The retirement of Alistair Cook, master of the sub-continent, and the failure upon failure of anyone to play alongside him meant there was a decent chance that this could have been a lean winter.
One of those winters where Geoffrey Boycott’s withering put-downs become more famous than the match, where England lose successive Tests by an innings after being bamboozled by a bloke nobody had ever heard of.
To English delight, and slight surprise, the press is not bemoaning the loss of “Chef” or planning the public mission to get him back in time for the Ashes next summer. In fact, fans and press alike have gotten over him quite quickly.
Attention has now turned away from the openers to the rest of the messy batting line-up.
With Ben Stokes, Johnny Bairstow, Jos Butler, Moeen Ali, Chris Woakes, and now Ben Foakes and Sam Curran, England have seven great all-rounders. However, it has felt for a while that there are simply too many who want to bat at six, seven and eight.
Foakes is a brilliant wicket keeper, Butler and Bairstow are brilliant in the field. While Stokes is a star who makes things happen, Sam Curran provides a left-arm option, and has a batting average of 36, alongside an impressive bowling average of 25.
Finally, Moeen Ali is turning into a very steady spinner, with already 163 wickets to his name and averaging 31 with the bat.
All of them can bat. But the dearth of talent on the County circuit, means some of them need to step up and be batsmen who bowl, not bowlers (or ‘keepers) who bat.
The two most senior of the all-rounders union, Stokes and Bairstow, have put their hands up.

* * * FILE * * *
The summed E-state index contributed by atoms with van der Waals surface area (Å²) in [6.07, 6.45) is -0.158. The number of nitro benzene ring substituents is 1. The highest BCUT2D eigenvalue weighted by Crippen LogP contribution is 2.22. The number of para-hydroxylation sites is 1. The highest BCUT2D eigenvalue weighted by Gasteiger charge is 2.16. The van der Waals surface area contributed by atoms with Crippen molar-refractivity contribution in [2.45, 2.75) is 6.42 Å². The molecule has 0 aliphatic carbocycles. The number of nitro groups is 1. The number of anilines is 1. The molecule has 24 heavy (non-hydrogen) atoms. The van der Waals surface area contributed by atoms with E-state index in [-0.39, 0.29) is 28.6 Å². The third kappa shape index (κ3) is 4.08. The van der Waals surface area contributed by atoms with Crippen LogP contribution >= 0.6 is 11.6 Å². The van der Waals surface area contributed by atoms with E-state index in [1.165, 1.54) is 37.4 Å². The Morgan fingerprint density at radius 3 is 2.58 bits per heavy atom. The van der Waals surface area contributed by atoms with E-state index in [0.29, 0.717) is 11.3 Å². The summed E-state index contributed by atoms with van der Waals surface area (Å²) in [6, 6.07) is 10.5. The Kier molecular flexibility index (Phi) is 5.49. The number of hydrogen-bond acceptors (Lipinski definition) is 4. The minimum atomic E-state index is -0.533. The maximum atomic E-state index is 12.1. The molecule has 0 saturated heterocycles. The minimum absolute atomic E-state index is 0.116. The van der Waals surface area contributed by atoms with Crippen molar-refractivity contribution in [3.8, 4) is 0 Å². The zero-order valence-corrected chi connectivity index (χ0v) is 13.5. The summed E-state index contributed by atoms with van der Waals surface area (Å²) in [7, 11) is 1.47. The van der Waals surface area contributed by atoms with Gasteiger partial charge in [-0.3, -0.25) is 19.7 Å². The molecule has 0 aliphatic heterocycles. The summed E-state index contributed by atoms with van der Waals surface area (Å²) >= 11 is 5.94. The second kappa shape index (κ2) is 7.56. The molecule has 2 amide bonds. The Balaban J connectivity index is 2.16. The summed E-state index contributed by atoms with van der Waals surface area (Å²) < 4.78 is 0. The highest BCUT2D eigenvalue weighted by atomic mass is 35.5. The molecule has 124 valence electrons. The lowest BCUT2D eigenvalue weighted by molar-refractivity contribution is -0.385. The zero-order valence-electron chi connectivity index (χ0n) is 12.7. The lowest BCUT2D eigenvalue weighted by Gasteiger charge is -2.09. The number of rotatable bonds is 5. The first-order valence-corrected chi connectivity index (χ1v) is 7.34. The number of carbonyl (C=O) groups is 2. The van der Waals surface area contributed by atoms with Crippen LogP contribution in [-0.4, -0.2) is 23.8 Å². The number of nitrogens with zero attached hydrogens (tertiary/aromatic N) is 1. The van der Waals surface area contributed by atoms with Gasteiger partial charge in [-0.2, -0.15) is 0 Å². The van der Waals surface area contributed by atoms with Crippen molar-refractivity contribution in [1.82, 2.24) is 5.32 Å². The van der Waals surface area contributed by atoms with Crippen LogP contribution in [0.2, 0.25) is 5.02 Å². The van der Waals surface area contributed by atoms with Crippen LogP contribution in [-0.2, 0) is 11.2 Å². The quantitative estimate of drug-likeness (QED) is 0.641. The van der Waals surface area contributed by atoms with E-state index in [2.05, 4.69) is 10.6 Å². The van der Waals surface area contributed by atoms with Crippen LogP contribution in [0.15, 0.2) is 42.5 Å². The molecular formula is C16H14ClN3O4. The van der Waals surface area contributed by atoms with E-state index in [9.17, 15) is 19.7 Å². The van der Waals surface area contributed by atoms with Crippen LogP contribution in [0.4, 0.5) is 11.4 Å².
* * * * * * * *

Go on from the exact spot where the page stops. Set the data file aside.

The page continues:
Stokes has steadily improved from a man who hits a few boundaries before chipping his wicket to mid-off, to a Matthew Hayden-esque beast with a defence as bullish as his offence. He has had eight 50s and two 100s in his last 17 matches.
Meanwhile Bairstow, spurred on by losing the gloves to Ben Foakes, has shown signs that he is ready to be England’s next-best batsman after skipper Joe Root. The technique has always been there, but now at three without keeping to worry about, his value to the team may grow.
The point is not that they forget their other duties, but rather reconceive themselves as top-order batsmen. If they can do this, as early signs suggest they can, then England suddenly look a frighteningly solid, yet flexible team.
Indeed, with Bairstow at three and Stokes at six, England would then have a potential summer line-up which includes 10 centurions and still have five bowlers.
The Ashes throws up the potential for anything to happen, but with a settled top five, the luxury of Butler and Ali at six and seven, and variety beneath, Joe Root’s England might finally come out of their shell.